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Becoming Your Name
Monte Wilson

In Stephen R Lawhead’s Merlin, when Merlin gave the infant boy to Tewdrig, asking him to be his stepfather, Tewdrig asks what the boy was to be called.

Shameful to tell, I had not thought to call the infant anything. Neither Uther nor Ygerna had bestowed a name, and I had been too preoccupied with its safety to give it any consideration. But the babe must have a name …

A word is given when a word is required. And this time, like so many others, the name came unbidden to my tongue: “Arthur.”

Tewdrig tried the name. “Arthur … Very well. An unusual name, though. What does it mean?”

“I believe he will have to make the meaning for himself.”

As Merlin had said about his own name: “Every man has two names: the one he is given, and the one he wins for himself.” While they bear the name given them at birth, others name Legendary Leaders “Visionary,” “Wise,” “Just,” “Compassionate,” “Courageous,” or “Prophetic.” What is the name your life and work is “winning” for you?

There is a beautiful picture of our journey that reads like something written by J.R.R. Tolkien, George MacDonald or C.S. Lewis. In St. John’s book Revelation, he writes that when we arrive in heaven, we will be given a white stone with our name written on it: a name no one knows but God. This is a central aspect of your Quest, part of what it means to be “whole.” You are becoming that name. Your life is a living letter, an evolving story. You are the central character in your story: the hero or heroine.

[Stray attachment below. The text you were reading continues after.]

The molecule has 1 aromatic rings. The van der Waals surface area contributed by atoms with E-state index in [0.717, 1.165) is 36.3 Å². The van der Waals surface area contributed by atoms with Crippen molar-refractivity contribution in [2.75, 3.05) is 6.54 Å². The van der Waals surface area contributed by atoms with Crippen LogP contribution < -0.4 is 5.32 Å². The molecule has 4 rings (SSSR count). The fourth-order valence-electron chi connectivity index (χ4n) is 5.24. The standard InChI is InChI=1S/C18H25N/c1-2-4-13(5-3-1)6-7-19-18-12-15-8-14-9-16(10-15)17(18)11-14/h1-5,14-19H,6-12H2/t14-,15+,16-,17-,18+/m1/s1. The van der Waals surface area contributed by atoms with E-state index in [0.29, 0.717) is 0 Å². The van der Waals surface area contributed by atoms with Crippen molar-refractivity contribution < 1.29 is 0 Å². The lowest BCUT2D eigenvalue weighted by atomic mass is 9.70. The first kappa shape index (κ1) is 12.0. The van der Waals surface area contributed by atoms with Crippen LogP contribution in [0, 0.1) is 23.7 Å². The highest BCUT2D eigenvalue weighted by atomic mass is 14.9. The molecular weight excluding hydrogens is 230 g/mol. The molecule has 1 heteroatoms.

pictureImagine: As the story begins, your counselor has suggested that you are experiencing severe angst. You constantly speak of needing to go somewhere you have never been, of seeing faraway places in your mind’s eye, of feeling out of place, and of not fitting in your surroundings. It’s not a physical place you are looking for, however, but a metaphysical place, a spiritual place.

You are constantly being overwhelmed with the feeling that there is another “you” struggling within to reveal his or her self. What makes the story particularly intriguing is the fact that you have amnesia. Hearing that there is a psychologist who can help you, you have come to this person for counsel.

During one of your sessions, your counselor mentions this fabulous, unbelievable tale. She is not certain that it is literally true but thinks it might be a helpful metaphor. It appears that there is a king who lives on top of a mountain who knows you and knows your name. The challenge is going to be to get to the top of the mountain.

At the bottom of the mountain is a raging fire. It is a very strange fire. At the beginning of the path is an external fire that is, at times, excruciatingly painful and difficult to get through. However, once you do, the fire is absorbed into your soul, where it will then empower you for the rest of your journey. The fire at the bottom of the mountain purges away all that is not the individual you are to become. The fire that flames within gives you the power to take charge of your journey and to do whatever it takes to meet the king on top of the mountain.

(From my book, Legendary Leadership)